An elephant dressed in a Santa Claus costume perform for students ahead of the Christmas festival at a school in Ayutthaya province on December 24, 2012. The event was held as part of a campaign to promote Christmas in Thailand.
Anantara Phuket Villas Resort takes a pride in the Thai heritage and hospitality. Once you step out of your
Drawing inspiration from a Thai village, Anantara Phuket Villas encompasses 83 villas varying from Sala Pool Villa, through the Lagoon Pool Villa to the Pool Villa. The difference is probably the space and view – other than that you get equal treat and attention from Anantara.
The Pool Villa is designed in the style of a traditional Thai house with privacy ensured by a tall wooden fence. Climb up a few steps, walk through the wooden entrance, and you stand on the wooden deck, leading to your villa and small “sala” pavilion.
Food is available at the resort’s two restaurants. La Sala is open all day and is where guests enjoy the generous buffet breakfast and dinner. Sea.Fire.Salt is Anantara’s signature beachfront restaurant and offers BBQ and seafood specialities.
Anantara Phuket Villas is ideal for a peaceful escape. I thoroughly enjoy waking early in the morning, working out on the yoga mat then following the small path through the tropical garden listening to Mother Nature.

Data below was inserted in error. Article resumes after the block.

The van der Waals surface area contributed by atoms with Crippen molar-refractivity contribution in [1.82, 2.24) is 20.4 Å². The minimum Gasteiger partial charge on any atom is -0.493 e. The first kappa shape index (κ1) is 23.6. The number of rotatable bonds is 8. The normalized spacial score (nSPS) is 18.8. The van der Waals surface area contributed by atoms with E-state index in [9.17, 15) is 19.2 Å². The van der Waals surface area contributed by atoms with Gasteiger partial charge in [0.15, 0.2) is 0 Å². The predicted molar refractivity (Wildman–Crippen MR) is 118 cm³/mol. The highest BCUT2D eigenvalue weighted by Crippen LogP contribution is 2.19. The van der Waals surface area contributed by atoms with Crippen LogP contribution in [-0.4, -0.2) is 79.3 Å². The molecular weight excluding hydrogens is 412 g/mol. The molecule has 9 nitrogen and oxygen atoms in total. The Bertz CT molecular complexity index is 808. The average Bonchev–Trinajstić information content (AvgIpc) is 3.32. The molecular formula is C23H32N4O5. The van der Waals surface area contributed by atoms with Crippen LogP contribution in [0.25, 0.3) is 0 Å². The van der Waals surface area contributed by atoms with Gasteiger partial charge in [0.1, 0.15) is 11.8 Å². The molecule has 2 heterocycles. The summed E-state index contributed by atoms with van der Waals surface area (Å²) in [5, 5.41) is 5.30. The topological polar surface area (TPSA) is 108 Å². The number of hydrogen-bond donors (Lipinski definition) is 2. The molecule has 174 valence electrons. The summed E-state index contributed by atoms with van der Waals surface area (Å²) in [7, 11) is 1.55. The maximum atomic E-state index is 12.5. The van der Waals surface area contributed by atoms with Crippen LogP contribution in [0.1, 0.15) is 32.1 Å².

Barring some boos when certain politicians appeared on the giant monitors, it was never a political gathering. And it was nothing like a musical concert where crowds wait hours or camp overnight, knowing that what is to happen would delight their eyes and ears. The hundreds of thousands of Thais who converged at the Royal Plaza and surrounding area on December 5 were not motivated by political ambition or desire to see or hear anything pleasant. Everybody knew it was going to be hot and absolutely jammed, that to be there they must get up before the birds, and that, once there, they shouldn’t expect to see anything spectacular or hear rousing speeches.
His Majesty the King’s appearance on the balcony of the Throne Hall did not last much longer than a simple piece of music, and his speech was shorter than an introduction by a host at a key event. Most of the assembled Thais did not see him in the flesh and had to rely on the big screens. Not that they were worried. And there was nothing new in this particular speech, either. As usual, His Majesty thanked his people and wished them well. As usual he reminded them of the virtue of unity. And as usual he expressed confidence in the strength of the nation, no matter how deep the trouble it has been in recently.
When it comes from your heart, you can’t alter it that much, and in the end there isn’t much new to offer. For years and years, His Majesty has thanked the Thai people, given them strength and taught them the right way to go about in this world. He rarely veers off course, and when he occassionally does – like when he said rich people are not necessarily good – he means to tell his people to remain dignified regardless of how much money they have. The monarch never provokes. He never pits his people against each other.
His people know that. Their last gathering for him was therefore meant to give and not to take. The phrase “I didn’t come to see him, but I came so he could see us” symbolised the massive convergence, distinguishing it from any other crowd. When political activists try to drum up rallies, vowing to safeguard the throne, thousands – or tens of thousands at best – show up. On December 5, when politics temporarily faded, giving way to an occasion to express sincere support and pure love, an ocean of yellow-shirted citizens materialised at the Royal Plaza and beyond.